seaturtle kohtao

Responsible diving, responsible living

Written by by Ernesto Soriano III, PADI Divemaster Candidate


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Responsible diving, responsible living: How we can all help protect the ocean.

Diving on Koh Tao is an unforgettable experience, and a hugely popular one. Each year, thousands of new PADI Open Water students take their first breath underwater - a little scared, slightly confused but mostly truly excited at the prospect of discovering an entire new world under the sea.

Scuba diving allows us to experience a world not often seen or appreciated by the rest of us. But threats to that world have accelerated rapidly in the last few decades, and it’s up to all of us to protect it for generations to come. The ocean is vast and deep, but as PADI scuba divers (or, really, as anyone who loves the sea), it’s up to us to ensure its future.

Whether underwater or on shore, here are five ways you can make a difference:

1. Practice Safe Diving Practices.

As a 5-star PADI Dive Center, at Coral Grand Divers we maintain the highest level of diver safety and standards. This includes a heavy emphasis on the safety of marine life, as well as our students. Learning and practicing neutral buoyancy, for example, is a thrilling weightless experience. It’s also a skill which helps prevent accidental bumps into sea-life. Some coral grow less than 2 cm per year; a runaway descent or accidental fin kick can destroy decades of growth in an instant!

The underwater life on Koh Tao is beautiful to look at - but not touch. There are countless species which are poisonous or dangerous to humans. But beyond this very sensible reason for not touching corals, any contact by humans can significantly affect or damage the very balanced ecosystem we are there to enjoy.


2. Choose a responsible dive operator

As divers, we have influence over ocean conservation by selecting those shops and destinations which demonstrate responsible diving practices. Some local shops may promise close interaction with fish by feeding them. Some may feature images of their divers in contact with sharks or dolphins. It’s important to remember that disrupting the ocean’s ecosystem through artificial feeding or using food as bait to latch onto passing marine life are unacceptable.

Many dive shops support Project AWARE, a global movement for ocean protection. These shops and their staff are passionate about ocean conservation, and run their operations accordingly.

3. Reduce single-use plastics

Koh Tao is home to the first 7-11 shop in Thailand to ditch plastic bags, and the rest of the island is following suit. This matters for the simple reason that plastic is incredibly deathly to the underwater world:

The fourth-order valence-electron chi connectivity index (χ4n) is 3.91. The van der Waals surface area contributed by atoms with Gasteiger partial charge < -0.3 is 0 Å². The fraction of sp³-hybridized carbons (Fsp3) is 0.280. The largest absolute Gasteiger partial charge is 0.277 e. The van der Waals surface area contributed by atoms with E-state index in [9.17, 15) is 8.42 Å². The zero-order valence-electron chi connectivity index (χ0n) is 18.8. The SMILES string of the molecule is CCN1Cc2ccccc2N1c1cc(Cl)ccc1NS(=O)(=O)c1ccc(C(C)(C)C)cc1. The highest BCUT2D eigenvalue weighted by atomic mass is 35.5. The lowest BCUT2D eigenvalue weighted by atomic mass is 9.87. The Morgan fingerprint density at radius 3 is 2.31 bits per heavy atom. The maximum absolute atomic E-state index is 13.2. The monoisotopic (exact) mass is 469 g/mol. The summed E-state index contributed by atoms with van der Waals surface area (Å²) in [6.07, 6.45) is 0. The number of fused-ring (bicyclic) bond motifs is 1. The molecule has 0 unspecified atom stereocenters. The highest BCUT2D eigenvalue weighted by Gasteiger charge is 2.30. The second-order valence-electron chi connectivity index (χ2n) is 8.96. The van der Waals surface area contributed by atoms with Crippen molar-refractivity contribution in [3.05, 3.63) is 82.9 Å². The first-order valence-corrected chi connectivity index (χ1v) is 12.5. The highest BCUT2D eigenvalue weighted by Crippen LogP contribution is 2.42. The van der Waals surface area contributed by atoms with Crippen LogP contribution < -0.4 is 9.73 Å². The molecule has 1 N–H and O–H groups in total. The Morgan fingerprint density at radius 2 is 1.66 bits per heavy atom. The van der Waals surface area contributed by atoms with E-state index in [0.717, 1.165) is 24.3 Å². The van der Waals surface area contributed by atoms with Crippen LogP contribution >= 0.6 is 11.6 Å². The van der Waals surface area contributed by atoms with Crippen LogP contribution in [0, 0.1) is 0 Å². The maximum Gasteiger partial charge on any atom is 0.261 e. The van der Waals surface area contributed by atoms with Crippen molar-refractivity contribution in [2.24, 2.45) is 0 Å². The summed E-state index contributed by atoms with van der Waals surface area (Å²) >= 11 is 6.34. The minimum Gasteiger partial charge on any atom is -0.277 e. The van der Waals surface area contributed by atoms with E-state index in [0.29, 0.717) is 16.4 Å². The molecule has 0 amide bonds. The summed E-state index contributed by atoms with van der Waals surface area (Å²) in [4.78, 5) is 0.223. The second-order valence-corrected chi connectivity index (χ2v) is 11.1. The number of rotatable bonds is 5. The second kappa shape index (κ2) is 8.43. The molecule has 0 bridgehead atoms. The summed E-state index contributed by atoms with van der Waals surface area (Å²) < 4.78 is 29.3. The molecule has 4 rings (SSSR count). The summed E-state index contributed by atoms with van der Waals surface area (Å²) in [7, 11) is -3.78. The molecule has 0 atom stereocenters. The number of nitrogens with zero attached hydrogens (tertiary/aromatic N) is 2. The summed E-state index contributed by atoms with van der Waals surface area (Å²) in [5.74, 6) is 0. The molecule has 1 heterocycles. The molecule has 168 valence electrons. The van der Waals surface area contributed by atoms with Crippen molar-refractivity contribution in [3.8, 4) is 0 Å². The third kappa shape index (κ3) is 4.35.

● At least 8 million tons of plastic enter the oceans each year. That’s similar to emptying a garbage truck of plastic into an ocean every minute.

● There is more microplastic in the ocean than there are stars in the Milky Way.

● More than 50 percent of sea turtles have consumed plastic.

● The amount of plastic in the world’s oceans cold increase by a factor of 10 in the next decade.


By simply refusing a plastic bag at other shops or bringing a reusable water or coffee mug with us on our next dive trip, we can all help reduce the amount of plastic entering our oceans.

4. Think about what we eat

Did you know that eating less meat and dairy may be the single biggest way to reduce your impact on the Earth? Without meat and dairy consumption, global farmland and freshwater use, water pollution, and climate change emissions could be dramatically reduced (source).


Every day we can start to make more responsible decisions which help protect our oceans. These can be small - like the popular Meat Free Monday movement. Here on Koh Tao, one of our favourite spots which provides delicious vegetarian and vegan options is Coconut Monkey - try the rainbow buddha bowl, or the Burmese tea leaf salad! Darawan at Barracuda also does a Buffalo Cauliflower and vegan ranch starter which you’ll barely realize isn’t the real thing ;)

5. Educate those around you

If you witness reckless underwater behaviour, don’t be afraid to remind divers of our shared responsibility to the ocean. Next time you’re headed out for brunch, try a cafe which features vegetarian or vegan options. Next Christmas, make re-usable mugs your gift of choice. These are all small and simple behaviours which help raise awareness of today’s challenges with ocean conservation.

As thousands of new divers take their first breath each year, it’s up to all of us to make sure that the underwater world we’re all their to enjoy is protected for the generations to come.

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